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Money saving tips & news

How to Plan a Wedding on a Budget

How to Plan a Wedding on a Budget

Weddings on a budget

Let’s not beat around the bush here. Weddings can be pricey. It’s not helped by the fact that glossy magazines, Pinterest and Instagram have inflated our expectations for the ‘Happiest Day of our Lives’ to new heights. It’s also true that as soon as anything is labelled ‘wedding’, the price doubles - at least! Even the most laid-back couple can be transformed into nervous wrecks trying to juggle the budget for even a relatively-modest wedding.

But, believe it or not, it doesn’t have to be that way. You don’t have to spend a million dollars to have the wedding of your dreams! We share some of our money-saving wedding hacks to help keep the costs of the big day down, without compromising on the fairytale.

Venue Hacks

The first thing that probably springs to mind when considering your wedding budget is the venue. A church or hotel reception is the most common choice but why not get a bit more creative? If you’re both outdoorsy, a beautiful park or secret spot in the woods could be a more budget-friendly (and equally beautiful!) place to tie the knot. If you live near the sea, how about a beach wedding? If you fancy something a bit more intimate, consider using yours or a family member’s house or garden as a venue. Not only will you save money, people will be more likely to remember such a unique experience.

The Gown

Wedding dresses don’t have to be expensive. Many high-street stores and websites like Monsoon and ASOS now offer very affordable bridal options. Even if you want to splash out on your own dress, even just buying bridesmaids dresses from the high street or ‘off the peg’ can really help to keep costs down.

Music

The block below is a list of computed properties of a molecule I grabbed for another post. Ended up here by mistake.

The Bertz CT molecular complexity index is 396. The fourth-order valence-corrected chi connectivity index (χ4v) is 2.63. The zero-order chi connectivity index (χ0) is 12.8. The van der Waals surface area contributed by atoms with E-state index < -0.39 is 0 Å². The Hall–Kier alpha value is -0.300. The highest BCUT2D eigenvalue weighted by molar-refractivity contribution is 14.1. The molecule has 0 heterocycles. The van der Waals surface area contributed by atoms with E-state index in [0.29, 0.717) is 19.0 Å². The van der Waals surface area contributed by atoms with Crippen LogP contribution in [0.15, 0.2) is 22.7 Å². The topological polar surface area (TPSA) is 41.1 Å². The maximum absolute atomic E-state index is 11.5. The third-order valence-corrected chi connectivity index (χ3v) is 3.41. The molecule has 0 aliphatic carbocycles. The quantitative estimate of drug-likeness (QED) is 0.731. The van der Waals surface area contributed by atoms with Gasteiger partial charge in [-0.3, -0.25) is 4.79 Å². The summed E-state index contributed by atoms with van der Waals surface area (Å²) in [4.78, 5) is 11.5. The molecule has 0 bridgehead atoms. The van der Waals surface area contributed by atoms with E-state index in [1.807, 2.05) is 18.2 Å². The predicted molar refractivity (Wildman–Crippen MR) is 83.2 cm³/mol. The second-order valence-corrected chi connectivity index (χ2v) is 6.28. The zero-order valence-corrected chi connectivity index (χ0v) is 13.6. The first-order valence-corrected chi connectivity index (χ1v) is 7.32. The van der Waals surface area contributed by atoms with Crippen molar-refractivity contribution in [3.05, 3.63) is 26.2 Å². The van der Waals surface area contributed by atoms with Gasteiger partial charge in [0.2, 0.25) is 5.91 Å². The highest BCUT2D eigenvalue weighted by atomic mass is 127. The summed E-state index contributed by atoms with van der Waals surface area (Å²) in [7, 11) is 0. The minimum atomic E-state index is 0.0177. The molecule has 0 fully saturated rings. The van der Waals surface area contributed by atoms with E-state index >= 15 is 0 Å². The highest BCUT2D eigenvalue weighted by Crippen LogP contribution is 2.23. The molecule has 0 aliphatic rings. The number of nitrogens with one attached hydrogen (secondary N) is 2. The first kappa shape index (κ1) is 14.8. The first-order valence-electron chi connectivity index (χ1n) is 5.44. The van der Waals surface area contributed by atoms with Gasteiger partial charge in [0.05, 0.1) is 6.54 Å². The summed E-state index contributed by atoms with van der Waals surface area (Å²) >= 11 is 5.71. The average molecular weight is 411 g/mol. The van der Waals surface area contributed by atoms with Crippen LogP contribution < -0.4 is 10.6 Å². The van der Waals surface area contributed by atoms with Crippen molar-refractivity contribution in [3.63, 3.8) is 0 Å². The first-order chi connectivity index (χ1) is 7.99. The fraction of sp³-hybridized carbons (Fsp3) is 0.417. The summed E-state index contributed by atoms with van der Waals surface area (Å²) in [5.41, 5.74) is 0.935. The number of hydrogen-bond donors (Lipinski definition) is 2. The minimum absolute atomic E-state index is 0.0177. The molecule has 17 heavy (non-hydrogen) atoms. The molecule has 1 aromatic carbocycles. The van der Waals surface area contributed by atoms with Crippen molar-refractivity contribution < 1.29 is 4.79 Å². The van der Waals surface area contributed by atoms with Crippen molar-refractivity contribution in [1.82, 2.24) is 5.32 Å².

Skip the DJ. Why not create your own playlist instead? That way, you’re guaranteed to dance the night away to all your favourite songs and it’s the perfect opportunity to inject some of your personality into the day. Plus, DJs and live bands can cost thousands!

DIY

Pinterest can be both your enemy and your friend in the lead-up to your wedding. It can give you the impression that you need to meet an impossibly high standard (think celebrity-style weddings in the Maldives), but it’s also jam-packed with tips for the thrifty bride.

You can save significant amounts of money by getting crafty. It also adds a charming and beautiful personal touch to your wedding. Instead of forking out for expensive wedding invitations, party favours and place holders, scour Pinterest for some inspiration and make them yourself. Invite your friends over, open a bottle of wine and it could even double-up as a thrifty hen-do!

Bouquet

Economising on your flowers can really scale back costs. Instead of shelling out a fortune on a bouquet that will die out in a few days, why not go minimal and give your bridesmaids a single flower to hold? You could make it really personal by asking them each to pick a favourite flower, or you could tie it in with the rest of your colour scheme. To get even more bang for your buck, ask your bridesmaids to place their flowers in vases on the centre of each dinner table after the ceremony. If you’re particularly green-fingered, consider making your own bouquet. Alternatively, artificial flowers can be pretty convincing these days. They’ll look great in the photos and it’s likely that nobody will even notice they’re not the real deal.

Intimate Setting

Keep an eye on your wedding guest list. There can be a lot of pressure deciding who you ‘should’ be inviting to your wedding which means that guest lists can soon get out of hand. Make sure you keep your guest list down to only the people you really care about. You don’t have to invite your husband-to-be’s entire Saturday football team or your hairdresser or your mum’s best friend’s dog. Keep it personal. The more people you invite, the more people you have to spend money to feed and the more guilty you’ll feel if you don’t get time to go round and say hello to everyone on the day.

Keep it Yours

Most importantly on your wedding day, do what you want to do. Don’t wear the dress your mum wore if you hate it, don’t invite people you wouldn’t think twice about if you didn’t hear from them in a year, don’t spend unnecessary money trying to impress people. Chances are, on the day, the only thing they’ll really notice is how happy you are.

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